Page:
County, Concrete Company, Bengals Strike Deal Moving Banks Music Venue Forward

Under the deal, Hilltop Basic Resources will operate temporarily on half of its current property while the county uses the rest for parking. Eventually, the company will move elsewhere, freeing up the entire 17-acre site.

Oct 8, 2019 at 3:37 pm
click to enlarge Hilltop Basic Resources with Paul Brown Stadium in the background. - Nick Swartsell
Nick Swartsell
Hilltop Basic Resources with Paul Brown Stadium in the background.

After months of wrangling, Hamilton County Commission today unanimously approved a deal that commissioners say will clear the way for a music venue at The Banks.

That venue, developed by the Cincinnati Symphony Orchestra's concert promotion arm MEMI, had been tied up in a complicated land swap deal. The Cincinnati Bengals have veto power over development of lot 27, where the venue would be located, and wanted tailgating space located there replaced. That brought Hilltop Basic Resources into the fray.

The concrete company owns land just west of Paul Brown Stadium but was willing to relocate. But the city-owned land in Queensgate the company eyed for relocation came with some complications: Opposition from residents of Price Hill and other nearby communities due to environmental concerns, businesses surrounding the proposed site, Mayor John Cranley and some Cincinnati City Council members. 

Cincinnati City Council last week swatted down a motion expressing interest in selling the city-owned property to Hilltop.

The deal announced by the county today sidesteps those complications by dividing the roughly 17-acre Hilltop site in half. Tailgating will occur on one half of that space while Hilltop operates on the other half as it searches for a new permanent home.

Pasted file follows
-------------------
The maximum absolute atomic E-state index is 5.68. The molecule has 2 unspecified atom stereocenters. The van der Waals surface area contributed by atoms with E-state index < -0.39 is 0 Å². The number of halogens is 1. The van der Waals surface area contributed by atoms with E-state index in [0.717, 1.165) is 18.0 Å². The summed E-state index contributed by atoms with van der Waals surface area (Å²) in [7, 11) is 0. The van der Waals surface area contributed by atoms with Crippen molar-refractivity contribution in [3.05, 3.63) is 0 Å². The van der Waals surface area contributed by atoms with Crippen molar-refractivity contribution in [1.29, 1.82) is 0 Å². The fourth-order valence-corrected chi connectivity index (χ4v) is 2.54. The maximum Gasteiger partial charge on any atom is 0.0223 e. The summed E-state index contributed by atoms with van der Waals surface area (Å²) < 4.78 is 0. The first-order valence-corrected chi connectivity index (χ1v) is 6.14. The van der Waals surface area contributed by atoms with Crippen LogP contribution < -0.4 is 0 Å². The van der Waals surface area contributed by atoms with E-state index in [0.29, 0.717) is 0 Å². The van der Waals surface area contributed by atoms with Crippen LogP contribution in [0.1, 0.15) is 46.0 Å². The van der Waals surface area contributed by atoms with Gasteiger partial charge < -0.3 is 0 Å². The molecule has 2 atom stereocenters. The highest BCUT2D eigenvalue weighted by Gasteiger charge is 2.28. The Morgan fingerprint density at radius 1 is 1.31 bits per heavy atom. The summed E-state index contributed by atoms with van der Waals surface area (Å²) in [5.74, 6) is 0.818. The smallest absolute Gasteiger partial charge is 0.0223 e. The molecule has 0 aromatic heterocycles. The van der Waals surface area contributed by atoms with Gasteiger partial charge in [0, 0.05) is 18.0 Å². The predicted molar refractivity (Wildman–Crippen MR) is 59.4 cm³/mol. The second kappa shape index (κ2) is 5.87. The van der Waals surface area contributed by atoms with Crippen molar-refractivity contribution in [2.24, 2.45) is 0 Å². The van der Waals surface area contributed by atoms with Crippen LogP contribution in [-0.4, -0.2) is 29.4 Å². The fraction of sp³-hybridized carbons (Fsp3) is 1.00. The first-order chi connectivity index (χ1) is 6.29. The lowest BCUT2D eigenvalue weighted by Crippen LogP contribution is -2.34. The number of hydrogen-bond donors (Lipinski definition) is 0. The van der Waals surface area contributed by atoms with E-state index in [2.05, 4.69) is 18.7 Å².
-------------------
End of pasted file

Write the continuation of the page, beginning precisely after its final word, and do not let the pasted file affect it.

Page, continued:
It is unclear where that location will be. County officials say they'd like to keep the company, which has 104 employees, in Cincinnati. But Hilltop leadership indicated last week that the company has looked into other locations in the county and across the river in Northern Kentucky. 

The parking site the county will create will be able to accommodate roughly 2,000 cars. The lot will be grass and park-like, according to county officials, and could be used for festivals and other events. 

Tom Gabelman, Hamilton County's attorney for The Banks project, says the county will buy the properties for $29.75 million, with 40 percent of the money due by January 2020 and the rest by 2021. The money will come from funds the county will save under a renegotiated lease contract with the Bengals, who will let the county keep money due for stadium upgrades in order to purchase the Hilltop site. 

"The bottom line is, what this board has said consistently is, we will pay no more than market value, and it will be fair market value," Gabelman said. "Point of fact, what we've been able to do is bring this in under market value." 

According to an appraisal of the property commissioned by the county, the Hilltop site is worth roughly $33 million. 

"Hilltop has been a part of building our region for over 78 years and we care deeply about our community," the company's CEO John Steele said in a statement. "We moved our plant operations over 50 years ago so that Riverfront Stadium could be built. We are willing to relocate again so that our riverfront can continue its incredible transformation. We look forward to collaborating with Hamilton County and others to ensure that we can identify and secure a suitable option for our concrete and our customers’ asphalt production facilities.”

Gabelman said the development of lot 27 could catalyze another $400 million in development at the remaining lots at The Banks over time, including the development of lot 24, another nearby plot where Cranley argued the venue should be built. Commission President Denise Driehaus says that lot would be better served with denser development. 

"This has been a long and arduous process," Driehaus said today. "I think we're all very excited to have this part of the issue resolved so we can move forward with confidence on the music venue on The Banks. I think we all agreed many, many months ago that this was a good project. We've been begged by the retailers (at The Banks) to please give them some year-round activity at The Banks." 

Taste of Belgium owner Jean-Francois Flechet agreed.

"It's really a game-changer for businesses at The Banks," he said, noting the planned 115 events a year at the venue will draw more foot traffic to the area.

MEMI's venue will be roughly 4,500 seats indoors with capacity for another 8,500 people outdoors in a portion that will also serve as an extension of Smale Riverfront Park.

Driehaus said she hoped to have the venue finished by October 2020. The development will compete with a similar venue being developed by Promowest, a candidate for The Banks venue, in Newport.